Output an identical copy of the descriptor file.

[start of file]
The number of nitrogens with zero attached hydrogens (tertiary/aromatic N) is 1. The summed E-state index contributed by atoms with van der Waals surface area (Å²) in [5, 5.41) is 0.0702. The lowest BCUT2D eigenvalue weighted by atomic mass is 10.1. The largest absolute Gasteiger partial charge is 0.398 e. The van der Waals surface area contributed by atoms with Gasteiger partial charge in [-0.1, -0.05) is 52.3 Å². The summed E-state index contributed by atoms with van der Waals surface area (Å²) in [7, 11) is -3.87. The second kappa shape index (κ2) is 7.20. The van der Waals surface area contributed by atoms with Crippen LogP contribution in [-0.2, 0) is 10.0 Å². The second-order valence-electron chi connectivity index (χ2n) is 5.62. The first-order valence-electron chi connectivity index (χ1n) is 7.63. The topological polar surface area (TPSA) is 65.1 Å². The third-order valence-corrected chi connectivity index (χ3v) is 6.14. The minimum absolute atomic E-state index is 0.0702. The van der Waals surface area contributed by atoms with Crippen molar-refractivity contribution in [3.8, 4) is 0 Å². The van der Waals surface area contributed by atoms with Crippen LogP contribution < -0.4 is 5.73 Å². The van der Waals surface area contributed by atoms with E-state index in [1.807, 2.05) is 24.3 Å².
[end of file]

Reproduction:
The number of nitrogens with zero attached hydrogens (tertiary/aromatic N) is 1. The summed E-state index contributed by atoms with van der Waals surface area (Å²) in [5, 5.41) is 0.0702. The lowest BCUT2D eigenvalue weighted by atomic mass is 10.1. The largest absolute Gasteiger partial charge is 0.398 e. The van der Waals surface area contributed by atoms with Gasteiger partial charge in [-0.1, -0.05) is 52.3 Å². The summed E-state index contributed by atoms with van der Waals surface area (Å²) in [7, 11) is -3.87. The second kappa shape index (κ2) is 7.20. The van der Waals surface area contributed by atoms with Crippen LogP contribution in [-0.2, 0) is 10.0 Å². The second-order valence-electron chi connectivity index (χ2n) is 5.62. The first-order valence-electron chi connectivity index (χ1n) is 7.63. The topological polar surface area (TPSA) is 65.1 Å². The third-order valence-corrected chi connectivity index (χ3v) is 6.14. The minimum absolute atomic E-state index is 0.0702. The van der Waals surface area contributed by atoms with Crippen molar-refractivity contribution in [3.8, 4) is 0 Å². The van der Waals surface area contributed by atoms with Crippen LogP contribution < -0.4 is 5.73 Å². The van der Waals surface area contributed by atoms with E-state index in [1.807, 2.05) is 24.3 Å².